This is a pretty good movie, rather touching, and more than iconic disco kitsch. Travolta has had a wildly vacillating career of highs and lows - according to The Dow Jones John Travolta Index. Fever made $142.5 million domestic box office gross, somewhere between the $153 of Grease in 1978 and Pulp Fiction's $107, whereas Swordfish has grossed only $18 - 2 million less than Travolta's $20 million salary.

The Saturday Night Fever soundtrack made the Bee Gees stars, and has remained extremely popular since the movie opened - the best-selling movie soundtrack ever. Travolta was nominated for a Best Actor Oscar in 1978, and Fever garnered four Golden Globe nominations. Travolta also won the 1977 National Board of Review (critic's event) award for Best Actor in 1977. As a point of comparison, Diane Keaton got a Best Supporting Actress from the NBR that year.

SNF was unfortunately followed by Staying Alive (1983), and was referenced in Mars Attacks!, Reality Bites, The Last Days of Disco, Romy and Michele's High School Reunion, etc.

Dig Travolta's wing collars, and look for Fran Drescher in the disco.


"Would you just watch the hair? I work a long time on my hair, and you hit it!"

"I like coffee. I drink coffee."

Some info from imdb, of course - though one of my exes was obsessed this movie so I saw it dozens of times on laser disc, and several times recently. By the way, a good review of this film is at filmsgraded.com, from Brian Koller; a terrible one in Matt's Movie Reviews. Perhaps the best, I dare say, is by Roger Ebert, who puts it up against Scorcese's similar Who's That Knocking at My Door? (1967). You can find it at http://www.suntimes.com/ebert/ebert_reviews/1999/01/fever12.html. Siskel had bought Travolta's white suit; I wonder who has it now?

Saturday Night Fever – the musical

It lasted twenty years before someone got the idea of making a musical out of the successful movie. That someone was Robert Stigwood, who had also produced the movie. On May 5, 1998, Saturday Night Fever's world premiere took place in London. In October 1999 it also starred on Broadway. At the moment the musical is visited by thousands of people in Sydney (Australia), Cologne (Germany) and Utrecht (the Netherlands).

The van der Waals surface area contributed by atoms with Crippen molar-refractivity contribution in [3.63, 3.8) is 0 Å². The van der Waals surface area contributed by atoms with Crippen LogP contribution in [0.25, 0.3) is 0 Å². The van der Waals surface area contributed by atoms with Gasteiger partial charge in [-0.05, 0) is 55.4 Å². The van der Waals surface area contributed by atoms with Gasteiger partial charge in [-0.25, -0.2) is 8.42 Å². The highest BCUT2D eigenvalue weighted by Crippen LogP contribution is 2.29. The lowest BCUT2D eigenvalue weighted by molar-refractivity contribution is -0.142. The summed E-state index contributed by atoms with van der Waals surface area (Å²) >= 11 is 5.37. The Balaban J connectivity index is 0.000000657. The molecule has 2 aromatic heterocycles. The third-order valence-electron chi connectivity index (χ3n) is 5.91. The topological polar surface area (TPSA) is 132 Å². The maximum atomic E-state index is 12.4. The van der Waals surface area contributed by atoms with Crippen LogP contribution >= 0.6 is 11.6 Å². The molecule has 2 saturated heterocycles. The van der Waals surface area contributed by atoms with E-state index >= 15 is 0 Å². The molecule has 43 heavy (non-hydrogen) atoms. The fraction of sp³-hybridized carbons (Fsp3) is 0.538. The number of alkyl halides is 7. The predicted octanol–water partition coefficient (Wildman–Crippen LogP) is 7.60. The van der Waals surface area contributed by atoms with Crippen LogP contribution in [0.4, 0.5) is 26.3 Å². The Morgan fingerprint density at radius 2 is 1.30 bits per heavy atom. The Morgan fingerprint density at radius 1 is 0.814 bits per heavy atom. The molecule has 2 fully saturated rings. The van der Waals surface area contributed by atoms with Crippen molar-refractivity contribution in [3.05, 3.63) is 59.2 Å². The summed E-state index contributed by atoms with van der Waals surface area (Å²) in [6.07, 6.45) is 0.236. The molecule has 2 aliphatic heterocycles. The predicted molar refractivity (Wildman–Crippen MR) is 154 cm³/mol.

In the latter country, where I enjoyed Saturday Night Fever yesterday, the starring roles are orchestrated as follows:

It was the British journalist Nik Cohn who is the actual initiator to Saturday Night Fever. Some 25 years ago, he wrote an article in New York Magazine on disco, called Tribal Rites of the new Saturday Night. In that time, to many people disco was a shocking phenomenon. During his research in Brooklyn, Cohn ended up in Bay Ridge where he saw some guys fighting in front of a discotheque. Cohn's eye fell to one of the spectators. The guy in the blinding white suit was not only handsome, but his allure of strength and ambition did not seem to fit in the poor Bay Ridge area. When producer Robert Stigwood read the article, he saw the perfect movie script. Scenario writer Norman Wexler transformed the Cohn article into a screenplay.

In spite of the quality of the dancing, scenery, acting or (ahem) story, it's the music that makes Saturday Night Fever. Right after visiting the musical, I was in even higher spirits when my girlfriend casually remarked she actually possessed the soundtrack (on matchless black vinyl). So we wiped off the dust and enjoyed all these rolling songs again and again:

Some information from http://www.saturday-night-fever.nl/